Pay-what-you-want ebooks ‘bundle’ sells $1.1 million in two weeks
Experiment offering a selection of novels and comics by writers including Neil Gaiman and Cory Doctorow is a runaway success
An experiment from major authors including Neil Gaiman and Cory Doctorow, which allows readers to pay the price of their choice for a collection of ebooks, has shattered all expectations, racking up sales of more than $1.1m (£700,000) in under two weeks.
The Humble ebook Bundle – an extension to ebooks of an experiment in pricing from Humble Bundle which has already been applied to music and games – went live on 9 October – offering customers a selection of novels and comics by award-winning science fiction and fantasy writers including Gaiman, Doctorow, Lauren Beukes, Paolo Bacigalupi, John Scalzi and Kelly Link. The packages is “DRM-free”, which means readers are not restricted in how many times they download or copy the ebooks.
Although, if sold separately, the collection of books would cost $157, readers are allowed to choose the price they want to pay for the bundle. They can also choose how they want to split their payment: between the authors, a selection of charities, and organiser Humble Bundle itself.
So far, 80,625 bundles of books have been sold, for an average price of $14.18 (if readers pay more than the average, extra content is unlocked). The promotion closes later today, and as of this morning had pulled in $1,143,151.85, with one user paying a whopping $1,238 for the 13 books.
Beukes, whose Arthur C Clarke award-winning novel Zoo City was part of the bundle, said she initially just saw the concept as “a grand, crazy experiment that might get the book out to some new readers”.
“I didn’t realise there would be over 75,000 of them spending more than a million dollars in two weeks on books! As John Scalzi pointed out, this is New York Times bestseller-level sales. And for a lesser-known author like me it’s meant that it’s eclipsed all my sales on Zoo City to date in two weeks. Two weeks! The response has been gobsmacking and humbling and amazing,” she said. “Allowing people to control how much they want to pay and how they want to split the payment between charity, the authors and a tip for Humble, with extra content if you pay more than the average is just freaking ingenious. It’s about respecting and rewarding the readers. People feel like they’re getting a great deal and helping good causes.”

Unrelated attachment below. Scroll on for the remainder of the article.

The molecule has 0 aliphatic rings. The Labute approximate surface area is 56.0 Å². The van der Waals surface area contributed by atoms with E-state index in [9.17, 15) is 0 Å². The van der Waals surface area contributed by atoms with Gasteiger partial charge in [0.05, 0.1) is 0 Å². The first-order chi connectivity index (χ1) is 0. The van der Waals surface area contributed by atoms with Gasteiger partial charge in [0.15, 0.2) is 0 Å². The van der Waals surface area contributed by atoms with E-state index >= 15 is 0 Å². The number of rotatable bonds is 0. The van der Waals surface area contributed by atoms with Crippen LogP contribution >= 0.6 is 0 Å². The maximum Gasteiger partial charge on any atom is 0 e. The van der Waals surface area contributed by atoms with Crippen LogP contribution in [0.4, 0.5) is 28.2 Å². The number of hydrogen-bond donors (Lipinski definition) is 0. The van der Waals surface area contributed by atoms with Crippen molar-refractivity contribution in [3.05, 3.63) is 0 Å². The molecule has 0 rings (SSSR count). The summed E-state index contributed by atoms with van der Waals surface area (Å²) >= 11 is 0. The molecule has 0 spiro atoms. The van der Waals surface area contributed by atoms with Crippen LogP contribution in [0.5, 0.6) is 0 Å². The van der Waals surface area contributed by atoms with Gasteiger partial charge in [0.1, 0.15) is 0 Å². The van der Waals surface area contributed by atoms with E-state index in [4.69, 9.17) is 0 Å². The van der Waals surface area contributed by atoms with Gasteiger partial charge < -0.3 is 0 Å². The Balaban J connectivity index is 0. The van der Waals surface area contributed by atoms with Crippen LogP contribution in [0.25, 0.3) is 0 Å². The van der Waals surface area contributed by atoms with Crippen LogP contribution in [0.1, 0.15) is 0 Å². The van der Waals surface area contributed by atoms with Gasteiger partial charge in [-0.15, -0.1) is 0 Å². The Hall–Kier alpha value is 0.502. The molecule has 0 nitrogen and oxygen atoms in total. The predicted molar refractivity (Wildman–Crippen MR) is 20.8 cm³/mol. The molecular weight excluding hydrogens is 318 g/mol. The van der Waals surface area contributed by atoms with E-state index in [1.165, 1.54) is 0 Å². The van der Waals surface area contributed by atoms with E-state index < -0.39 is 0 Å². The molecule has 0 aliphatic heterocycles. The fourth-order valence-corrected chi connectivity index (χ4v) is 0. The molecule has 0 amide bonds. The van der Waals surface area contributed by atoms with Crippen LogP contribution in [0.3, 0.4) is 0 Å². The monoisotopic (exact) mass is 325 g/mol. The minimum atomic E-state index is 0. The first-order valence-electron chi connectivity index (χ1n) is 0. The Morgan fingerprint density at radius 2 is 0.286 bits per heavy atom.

Nebula winner Paolo Bacigalupi, whose short story collection Pump Six and Other Stories was in the Humble Bundle, agreed. “To me, Humble Bundle looked like an interesting low-risk experiment to see how people might value ebooks, and how they behave with a variable pricing model. I had a positive experience in the past where one of my publishers simply gave away DRM-free ebooks for the io9 book club – and that increased our traditional sales thanks to the publicity exposure. Humble Bundle seemed like it might have that potential, but with the added benefit that it introduced an actual sales and revenue opportunity as well. Obviously, I had no idea that this would be as successful as it has been,” he said.
Humble Bundle is now planning future ebook bundles. Its business development director Robert Martinez said the last two weeks’ experiment had made an impact on the ebooks scene “that cannot be ignored”.
“The reception to this ebook bundle has been outstanding and we couldn’t be more thrilled. The average price that customers are choosing to pay for this bundle is unprecedented at over $14. This is, by far, the highest average we have ever experienced for a pay-what-you-want promotion, and we believe it is a great indication for the future of ebooks and Humble Bundle,” he said.
Martinez believes that the “pay-what-you-want mechanic” only works because Humble Bundle is transparent about where the money is going.
“By allowing a consumer to decide exactly where their money goes (and how much), then suddenly they are in the controlling position. This, in essence, is why we believe our model works,” he said. “Once we transparently empower the customer to judge the value of the promotion (and those involved), we suddenly create a relationship that makes it much more likely for them to want to reciprocate in kind.”